What is it like to be a bird?


Cover of Tim Birkhead’s book Bird Sense

Can we ever know what it is like to be a bird? As poetic as the question may appear to be, it’s fascinating how the question has captured the attention of a bunch of  scientists, artists and other professionals ranging from neurosurgeons, ecologists, physiologists to bird illustrators and medieval travellers. The fascination with bird flight is possibly as old as language itself. Birds are among the early cave paintings, be it in the subterranean caves discovered by teenage boys at Lascaux, or the paintings of Genyornis in cave paintings in Northern Australia that could be 40,000 years old, dating to the time when man set foot on that continent. In Bird Sense, Tim Birkhead who has written fascinating stuff on history of science, birds and birdwatching and has edited the Cambridge Encyclopaedia of Ornithology, makes a narrative synthesis of the historical and contemporary knowledge on what it is like to be a bird. An extremely intriguing question throwing up questions such as “Is this know-able?”. Such philosophical meanderings have clearly not deterred several scientists from designing simple and elegent experiments to try and understand this. Continue reading

Of absurd letters and misplaced priorities

It is not too rare to see very bizarre letters. In fact, there have been letters unearthed from over 2000 years ago from the dawn of writing itself often written by people who wanted to complain about services or to authorities. More recent funny letter compilations abound on the Internet, many of them quite lame leave letters supposedly written by staff of  IT companies around Bangalore. But, this letter I chanced upon at one of Karnataka’s tiger reserves (BR Hills) definitely takes the cake on absurdity and ad-hocism, let alone other  more serious issues with the letter like making a mockery of people’s rights for starters. Continue reading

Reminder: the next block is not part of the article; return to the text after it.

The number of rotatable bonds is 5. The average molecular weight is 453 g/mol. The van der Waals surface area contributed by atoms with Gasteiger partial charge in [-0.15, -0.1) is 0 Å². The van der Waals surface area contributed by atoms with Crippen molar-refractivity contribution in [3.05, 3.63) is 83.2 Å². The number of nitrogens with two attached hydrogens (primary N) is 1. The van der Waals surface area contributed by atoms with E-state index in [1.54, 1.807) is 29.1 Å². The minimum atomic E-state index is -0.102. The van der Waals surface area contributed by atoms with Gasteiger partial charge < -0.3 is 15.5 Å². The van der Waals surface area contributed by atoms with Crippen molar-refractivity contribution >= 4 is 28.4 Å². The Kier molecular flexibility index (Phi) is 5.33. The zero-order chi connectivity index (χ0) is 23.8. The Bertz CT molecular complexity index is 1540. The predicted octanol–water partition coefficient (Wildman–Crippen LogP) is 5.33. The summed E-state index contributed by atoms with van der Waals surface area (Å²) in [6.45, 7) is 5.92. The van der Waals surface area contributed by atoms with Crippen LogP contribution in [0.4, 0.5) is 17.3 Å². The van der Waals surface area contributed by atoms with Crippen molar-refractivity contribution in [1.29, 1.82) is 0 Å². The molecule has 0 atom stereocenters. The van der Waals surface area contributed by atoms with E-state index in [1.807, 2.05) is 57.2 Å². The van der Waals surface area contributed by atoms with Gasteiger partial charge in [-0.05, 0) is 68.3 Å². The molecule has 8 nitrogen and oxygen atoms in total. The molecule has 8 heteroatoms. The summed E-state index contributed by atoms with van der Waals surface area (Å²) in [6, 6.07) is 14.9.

Modi-fying India’s health: Health in the times of India’s new prime minister

This blog was published on the International Health Policies Blog on June 5, 2015 under the same title. It was co-written with Upendra Bhojani, my colleague at IPH, Bangalore

These are interesting times in India, no doubt. Our new prime minister, Narendra Modi is ensuring that India’s global reputation as a progressive, multi-cultural and multi-ethnic society with a rich history is not tarnished by several recent reports of sexual violence on women or inter-religious conflict. Immediately after assuming office about a year ago, Modi took India’s image very seriously, perhaps more seriously than many of us imagined. Continue reading

Studying organisational change in Indian district health systems: end of a PhD journey

On 21st April, 2015 I defended my public health PhD dissertation at Universite

Public defence at UCL. Clicking the photo takes you to the ITM public health department's blog on the defence

Public defence at UCL. Clicking the photo takes you to the ITM public health department’s blog on the defence

Catholique de Louvain in Brussels. I sought to understand  organisational change within district health systems in an Indian district. The research was carried out in Tumkur district in southern Karnataka (on which I have blogged a bit). I focused on understanding “change” within a public service bureaucracy like the one we have in Karnataka. Continue reading

Goodbye dear friend

He was like a wave when he breezed through classrooms at Josephs, with his panache and charisma and his disdain for the norm and ritual. He peddled jokes and poetry with equal finesse. He exuded warmth, cheer and style. He was extremely intelligent with an at-your-face wit. His energies knew no bounds.

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